Interestingly, the assault on the mountain began after British officials had recognised that Talib and another rebel leader wished ‘to have peace to live in their villages’ and that, even though British officials could not be sure of the leaders’ seriousness to negotiate a peace, their conditions ‘would at least represent the basis for negotiation’. Not for the last time in the Middle East, Britain instead pushed for the military solution and in January 1959 the rebels were quickly defeated. The SAS had been deployed without the agreement of the Sultan (and the Sultan was barely consulted on British operations in the war generally) showing that it was really a British as much as an Omani war.
The British commander’s report at the end of the war noted that ‘great pains were taken throughout the Command to keep all operational actions out of the press’ – a strategy that was aided by the Sultan’s complete ban on visas for reporters. ‘Throughout the whole campaign’, the report noted, ‘a game of bluff and deceit was carried out, which at times was far from pleasant’. It seems that little has changed in the pursuit of British wars in the Middle East.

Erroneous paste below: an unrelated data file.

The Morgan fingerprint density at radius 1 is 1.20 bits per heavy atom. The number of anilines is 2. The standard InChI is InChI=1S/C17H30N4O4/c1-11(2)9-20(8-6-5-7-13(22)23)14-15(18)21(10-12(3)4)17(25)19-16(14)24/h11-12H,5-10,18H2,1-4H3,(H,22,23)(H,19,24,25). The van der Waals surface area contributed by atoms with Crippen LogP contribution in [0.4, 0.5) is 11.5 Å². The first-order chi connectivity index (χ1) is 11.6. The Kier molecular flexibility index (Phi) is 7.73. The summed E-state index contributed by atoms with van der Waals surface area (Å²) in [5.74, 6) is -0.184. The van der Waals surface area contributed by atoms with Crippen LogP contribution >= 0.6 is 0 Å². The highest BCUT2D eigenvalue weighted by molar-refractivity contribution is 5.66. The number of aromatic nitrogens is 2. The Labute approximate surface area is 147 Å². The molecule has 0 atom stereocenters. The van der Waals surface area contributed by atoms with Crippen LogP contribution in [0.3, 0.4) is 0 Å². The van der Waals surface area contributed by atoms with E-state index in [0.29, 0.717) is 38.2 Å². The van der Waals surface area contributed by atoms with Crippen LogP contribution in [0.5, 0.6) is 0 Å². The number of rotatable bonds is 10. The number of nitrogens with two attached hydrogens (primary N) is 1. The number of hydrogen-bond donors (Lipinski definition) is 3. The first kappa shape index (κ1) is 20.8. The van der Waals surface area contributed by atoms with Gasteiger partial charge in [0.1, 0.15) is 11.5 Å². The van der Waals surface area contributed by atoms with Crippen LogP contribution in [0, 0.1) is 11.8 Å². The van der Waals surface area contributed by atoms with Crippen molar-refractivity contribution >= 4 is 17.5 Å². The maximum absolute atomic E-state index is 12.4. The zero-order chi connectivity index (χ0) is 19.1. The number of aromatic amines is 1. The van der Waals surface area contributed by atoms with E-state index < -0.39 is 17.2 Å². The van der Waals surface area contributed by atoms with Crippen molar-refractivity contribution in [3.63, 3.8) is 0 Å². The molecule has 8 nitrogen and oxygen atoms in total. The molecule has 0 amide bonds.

Neither did the war solve much. As the Foreign Office noted in July 1959, there was no political settlement in the interior and the crushing of the rebellion ‘provided no more than a breathing space’ for the Sultan. The ‘long term problem’ lay in the ‘continued disaffection of large parts of the interior towards the Sultan’ which he was not interested in addressing. The Sultan ‘spends nearly all his time inaccessibly’ at his palace while ‘hardly any of his ministers can be regarded as even moderately competent’.
Five years later, though, little had changed when a rebellion broke out in the province of Dhofar. The rebels proclaimed the liberation of Dhofar in 1965 and were later to receive the support of Egypt, Iraq and South Yemen (once the British had been forced out of Aden in 1967) while renaming themselves the Popular Front for the Liberation of the Occupied Arabian Gulf (PFLOAG). In response, the British embarked upon another military intervention that lasted until 1974.